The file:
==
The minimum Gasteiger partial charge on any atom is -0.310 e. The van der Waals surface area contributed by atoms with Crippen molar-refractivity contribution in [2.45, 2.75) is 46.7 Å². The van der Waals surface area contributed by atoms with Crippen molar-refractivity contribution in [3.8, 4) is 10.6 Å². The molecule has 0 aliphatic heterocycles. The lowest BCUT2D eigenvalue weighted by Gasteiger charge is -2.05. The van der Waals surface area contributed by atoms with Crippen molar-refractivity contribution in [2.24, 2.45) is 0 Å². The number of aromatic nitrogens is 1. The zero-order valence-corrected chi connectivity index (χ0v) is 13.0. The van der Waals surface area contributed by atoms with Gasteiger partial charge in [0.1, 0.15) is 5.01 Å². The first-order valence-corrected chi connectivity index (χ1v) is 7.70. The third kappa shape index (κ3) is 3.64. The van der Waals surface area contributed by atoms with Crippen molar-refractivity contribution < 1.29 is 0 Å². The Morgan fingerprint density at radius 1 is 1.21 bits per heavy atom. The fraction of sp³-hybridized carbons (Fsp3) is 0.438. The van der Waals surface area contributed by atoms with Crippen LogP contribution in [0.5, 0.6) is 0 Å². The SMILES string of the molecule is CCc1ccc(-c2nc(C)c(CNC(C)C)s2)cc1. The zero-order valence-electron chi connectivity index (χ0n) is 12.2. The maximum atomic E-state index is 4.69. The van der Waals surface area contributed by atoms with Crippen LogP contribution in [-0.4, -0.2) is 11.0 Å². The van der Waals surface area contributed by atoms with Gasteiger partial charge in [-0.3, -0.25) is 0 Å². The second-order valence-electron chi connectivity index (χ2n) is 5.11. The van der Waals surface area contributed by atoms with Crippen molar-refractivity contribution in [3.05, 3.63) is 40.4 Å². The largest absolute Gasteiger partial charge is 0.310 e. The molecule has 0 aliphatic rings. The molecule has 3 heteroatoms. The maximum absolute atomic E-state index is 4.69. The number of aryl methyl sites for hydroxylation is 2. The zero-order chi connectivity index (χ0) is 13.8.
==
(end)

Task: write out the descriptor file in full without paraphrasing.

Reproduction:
The minimum Gasteiger partial charge on any atom is -0.310 e. The van der Waals surface area contributed by atoms with Crippen molar-refractivity contribution in [2.45, 2.75) is 46.7 Å². The van der Waals surface area contributed by atoms with Crippen molar-refractivity contribution in [3.8, 4) is 10.6 Å². The molecule has 0 aliphatic heterocycles. The lowest BCUT2D eigenvalue weighted by Gasteiger charge is -2.05. The van der Waals surface area contributed by atoms with Crippen molar-refractivity contribution in [2.24, 2.45) is 0 Å². The number of aromatic nitrogens is 1. The zero-order valence-corrected chi connectivity index (χ0v) is 13.0. The van der Waals surface area contributed by atoms with Gasteiger partial charge in [0.1, 0.15) is 5.01 Å². The first-order valence-corrected chi connectivity index (χ1v) is 7.70. The third kappa shape index (κ3) is 3.64. The van der Waals surface area contributed by atoms with Crippen molar-refractivity contribution < 1.29 is 0 Å². The Morgan fingerprint density at radius 1 is 1.21 bits per heavy atom. The fraction of sp³-hybridized carbons (Fsp3) is 0.438. The van der Waals surface area contributed by atoms with Crippen LogP contribution in [0.5, 0.6) is 0 Å². The SMILES string of the molecule is CCc1ccc(-c2nc(C)c(CNC(C)C)s2)cc1. The zero-order valence-electron chi connectivity index (χ0n) is 12.2. The maximum atomic E-state index is 4.69. The van der Waals surface area contributed by atoms with Crippen LogP contribution in [-0.4, -0.2) is 11.0 Å². The van der Waals surface area contributed by atoms with Gasteiger partial charge in [-0.3, -0.25) is 0 Å². The second-order valence-electron chi connectivity index (χ2n) is 5.11. The van der Waals surface area contributed by atoms with Crippen molar-refractivity contribution in [3.05, 3.63) is 40.4 Å². The largest absolute Gasteiger partial charge is 0.310 e. The molecule has 0 aliphatic rings. The molecule has 3 heteroatoms. The maximum absolute atomic E-state index is 4.69. The number of aryl methyl sites for hydroxylation is 2. The zero-order chi connectivity index (χ0) is 13.8.